MICHAEL MOSES WARD, then 13 and known as Birdie Africa, will forever be known as the only child who made it out alive.
His best friend and four other children died, along with six adults, including Michael's mother, Rhonda Harris Africa.
When the bomb hit, Ward and the other children, ages 9 to 14, were huddled under wet blankets in the basement. As flames engulfed the house, the terrified teen clawed his way out. He stumbled and fell in the alleyway, where the hot pavement burned his skin badly.
He was reunited at the hospital with his father, Andino Ward, who hadn't seen his son in years.
At 13, Birdie didn't know how to use a toothbrush. He had never been to school. He couldn't read or write or tell time.
1985: Ward's inside account of the 12-hour siege was perhaps the most chilling testimony put before the MOVE Commission. He described the relentless police gunfire-"do-do-do-do-do-do"-and how the house shook when the bomb struck the rooftop, and how the adults urged the children to flee.
"They told us to go out, and we said we didn't want to go, we wanted to be with them."
They darted out, only to be driven back into the burning house by bullets, he testified.
"And then when the fire got real heavy and we smelled all that smoke and we couldn't breathe, that is when we started yelling, 'The kids [are] coming out.' "
It was his mom who saved his life when she pushed him into the alleyway, he told the commission. (In press reports over the years, Ward has refuted a police version that Officer James Berghaier rescued him).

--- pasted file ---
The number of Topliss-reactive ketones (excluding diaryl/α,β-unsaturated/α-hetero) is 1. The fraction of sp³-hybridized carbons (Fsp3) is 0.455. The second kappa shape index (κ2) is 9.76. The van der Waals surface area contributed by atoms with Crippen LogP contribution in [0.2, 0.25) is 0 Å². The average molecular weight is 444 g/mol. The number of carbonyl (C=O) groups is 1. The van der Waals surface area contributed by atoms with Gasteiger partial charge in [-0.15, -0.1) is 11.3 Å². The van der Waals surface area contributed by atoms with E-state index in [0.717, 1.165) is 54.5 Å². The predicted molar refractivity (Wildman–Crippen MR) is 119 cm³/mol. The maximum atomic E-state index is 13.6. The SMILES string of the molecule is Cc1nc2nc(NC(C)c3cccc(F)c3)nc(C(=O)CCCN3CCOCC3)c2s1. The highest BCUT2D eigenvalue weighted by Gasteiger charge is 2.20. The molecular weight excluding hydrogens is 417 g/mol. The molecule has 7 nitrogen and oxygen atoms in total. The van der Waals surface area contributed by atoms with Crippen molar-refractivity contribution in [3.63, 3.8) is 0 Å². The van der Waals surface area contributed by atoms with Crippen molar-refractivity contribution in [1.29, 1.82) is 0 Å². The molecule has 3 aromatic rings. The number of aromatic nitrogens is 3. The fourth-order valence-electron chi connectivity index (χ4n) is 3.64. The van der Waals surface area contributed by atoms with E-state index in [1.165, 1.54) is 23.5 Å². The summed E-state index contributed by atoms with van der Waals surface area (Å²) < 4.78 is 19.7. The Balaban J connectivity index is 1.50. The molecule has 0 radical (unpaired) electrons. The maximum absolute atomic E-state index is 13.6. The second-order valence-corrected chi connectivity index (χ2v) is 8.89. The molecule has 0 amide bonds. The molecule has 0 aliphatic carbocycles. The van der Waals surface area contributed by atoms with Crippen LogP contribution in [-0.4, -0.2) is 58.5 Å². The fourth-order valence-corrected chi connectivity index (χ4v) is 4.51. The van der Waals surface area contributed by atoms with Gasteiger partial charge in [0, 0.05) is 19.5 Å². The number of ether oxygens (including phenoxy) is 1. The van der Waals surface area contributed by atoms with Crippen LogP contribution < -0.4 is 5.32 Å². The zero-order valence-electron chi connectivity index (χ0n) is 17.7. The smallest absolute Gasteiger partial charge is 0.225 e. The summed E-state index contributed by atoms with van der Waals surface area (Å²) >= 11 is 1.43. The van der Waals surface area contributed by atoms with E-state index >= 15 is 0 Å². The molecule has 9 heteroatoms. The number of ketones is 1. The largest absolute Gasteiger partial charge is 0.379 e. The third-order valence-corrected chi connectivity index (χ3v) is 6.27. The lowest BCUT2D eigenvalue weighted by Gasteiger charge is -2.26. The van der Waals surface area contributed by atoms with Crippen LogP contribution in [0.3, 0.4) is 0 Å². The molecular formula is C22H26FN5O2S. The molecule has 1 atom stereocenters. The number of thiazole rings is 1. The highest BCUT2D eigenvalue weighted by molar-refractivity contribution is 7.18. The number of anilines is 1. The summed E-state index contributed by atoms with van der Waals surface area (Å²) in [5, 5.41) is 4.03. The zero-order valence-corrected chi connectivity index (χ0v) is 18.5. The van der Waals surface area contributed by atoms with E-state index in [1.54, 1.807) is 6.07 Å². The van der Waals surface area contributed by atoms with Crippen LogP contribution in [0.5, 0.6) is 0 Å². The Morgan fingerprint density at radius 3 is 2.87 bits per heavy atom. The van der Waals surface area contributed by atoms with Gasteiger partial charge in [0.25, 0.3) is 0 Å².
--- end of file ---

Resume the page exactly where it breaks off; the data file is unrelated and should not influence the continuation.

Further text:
Quote: "We was in the cellar for a while . . . and tear gas started coming in and we got the blankets. And they was wet. And then we put them over our heads and started laying down."
2010: After MOVE, Ward's father helped him pick out a name -Michael Moses- from the Bible. He adjusted to life as a typical teen growing up in Lansdale, Montgomery County, where he played football in high school. In 1991 he and his dad settled a suit with the city for $840,000 plus lifelong, escalating monthly payments starting at $1,000 each.
Today, Michael, 38, is divorced from his high-school sweetheart with whom he has two kids: Rhonda, now 16, and named after his mother; and Michael, 12.
Through his father, he declined to be interviewed by the Daily News. In a 2005 Inquirer interview, he said he worked as a long-distance trucker and a barber. He served in the Army from 1997 to 2001, rising to the rank of sergeant. Andino Ward said his intensely private son was no longer a trucker but declined to say what he does now. He still lives in the Lansdale area, his father said.